A minor innovation in one field can become a major innovation in another e.g. Siping

Often a minor innovation in one field can become a major innovation in another field. An example is Siping. John Sipe worked in an abattoir in the US in the 1920s. Like other workers there he found that he kept slipping on the wet and bloody floors. His shoes were too slippery, so he took his knife and cut thin slits across the rubber soles. He found that the shoes now gave a much better grip. In 1923... Read More--


The 20 Worst Assumptions made by Experts

The greater the expert the more wrong they can be; in their assumptions, their predictions or their negative reactions to new ideas. Here are some classic examples: Samuel Pepys (1633-1703), the celebrated English diarist, wrote the following comments on seeing plays by Shakespeare: Romeo and Juliet – ‘the worst play I ever saw in my life’, A Midsummer Night’s Dream –... Read More--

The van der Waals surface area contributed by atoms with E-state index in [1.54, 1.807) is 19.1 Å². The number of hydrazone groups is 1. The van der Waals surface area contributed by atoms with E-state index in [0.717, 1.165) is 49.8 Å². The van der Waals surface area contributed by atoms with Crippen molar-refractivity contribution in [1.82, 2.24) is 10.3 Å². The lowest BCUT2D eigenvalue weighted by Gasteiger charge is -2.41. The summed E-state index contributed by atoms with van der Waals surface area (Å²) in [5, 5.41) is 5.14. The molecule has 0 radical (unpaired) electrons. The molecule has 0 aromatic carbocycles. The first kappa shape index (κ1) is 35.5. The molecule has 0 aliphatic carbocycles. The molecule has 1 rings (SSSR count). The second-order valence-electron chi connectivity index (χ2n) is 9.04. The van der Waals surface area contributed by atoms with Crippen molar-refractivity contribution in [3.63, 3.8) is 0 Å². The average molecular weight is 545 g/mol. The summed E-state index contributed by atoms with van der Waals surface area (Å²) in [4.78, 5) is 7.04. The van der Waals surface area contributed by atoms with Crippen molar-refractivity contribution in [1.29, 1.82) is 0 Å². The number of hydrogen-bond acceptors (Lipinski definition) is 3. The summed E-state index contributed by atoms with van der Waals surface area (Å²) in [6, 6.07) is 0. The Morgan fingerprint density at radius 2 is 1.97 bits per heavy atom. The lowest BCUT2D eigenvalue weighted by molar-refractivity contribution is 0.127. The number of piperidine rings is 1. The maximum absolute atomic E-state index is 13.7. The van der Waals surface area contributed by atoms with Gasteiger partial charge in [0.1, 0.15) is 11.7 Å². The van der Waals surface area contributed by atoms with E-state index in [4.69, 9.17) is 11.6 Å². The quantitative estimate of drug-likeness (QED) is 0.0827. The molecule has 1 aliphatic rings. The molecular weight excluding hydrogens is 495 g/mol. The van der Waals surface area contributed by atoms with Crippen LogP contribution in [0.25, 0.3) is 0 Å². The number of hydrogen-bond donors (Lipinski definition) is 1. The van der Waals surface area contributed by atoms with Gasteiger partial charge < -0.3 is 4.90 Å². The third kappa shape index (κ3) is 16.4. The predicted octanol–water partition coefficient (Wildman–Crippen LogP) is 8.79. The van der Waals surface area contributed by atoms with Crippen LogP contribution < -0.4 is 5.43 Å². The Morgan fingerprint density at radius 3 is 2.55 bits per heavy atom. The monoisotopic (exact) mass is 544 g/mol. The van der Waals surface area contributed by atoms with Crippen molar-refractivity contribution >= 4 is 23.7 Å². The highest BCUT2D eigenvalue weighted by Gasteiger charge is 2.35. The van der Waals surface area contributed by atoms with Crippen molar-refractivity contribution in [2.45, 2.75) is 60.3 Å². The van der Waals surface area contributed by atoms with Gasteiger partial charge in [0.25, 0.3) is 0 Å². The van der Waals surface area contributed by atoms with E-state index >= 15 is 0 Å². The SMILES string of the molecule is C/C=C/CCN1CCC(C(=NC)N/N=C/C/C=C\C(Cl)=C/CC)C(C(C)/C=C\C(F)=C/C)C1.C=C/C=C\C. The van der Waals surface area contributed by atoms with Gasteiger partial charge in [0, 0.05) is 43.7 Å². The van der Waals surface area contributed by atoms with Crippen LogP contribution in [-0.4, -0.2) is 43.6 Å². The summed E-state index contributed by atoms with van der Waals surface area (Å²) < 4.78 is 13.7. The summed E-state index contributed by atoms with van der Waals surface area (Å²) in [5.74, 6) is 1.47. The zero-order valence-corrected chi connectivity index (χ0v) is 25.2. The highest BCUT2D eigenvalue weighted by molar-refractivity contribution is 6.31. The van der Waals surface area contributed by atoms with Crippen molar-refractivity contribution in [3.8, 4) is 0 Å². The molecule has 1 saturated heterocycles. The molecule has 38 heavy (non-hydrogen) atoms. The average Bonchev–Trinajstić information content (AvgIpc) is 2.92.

Use Technology to Reach your Customer in a New Way

Peter Wood In the early 1980s, if you wanted to take out motor insurance in the UK then you went to a high street insurance broker who took down all your details on various forms and sent them off to insurance companies to get quotes. The insurance broker insisted that it took all his skill and experience to eventually get you a good policy. Then Peter Wood came along and took a different view. He... Read More--


How a Child’s Question led to the Polaroid Camera

Edwin Land (1909 – 1991) was an American inventor who had studied Chemistry. On holiday he took a photograph of his three year old daughter. She asked why she could not see the result straight away and she kept asking why. Land pondered this question and an idea formed in his mind. He went on to develop the Polaroid camera, a revolutionary product which sold over 150 million units and made Land... Read More--


The Three Innovations that shaped World War I

The recent successes of the dramas War Horse and Birdsong have revived interest in World War I and probably reinforced some stereotypes. The Great War of 1914 to 1918 was an extremely bloody conflict with more than 9 million combatants killed. It was characterised by static lines of defence and attacks which were repulsed with great loss of life. It is widely thought that the carnage was the fault... Read More--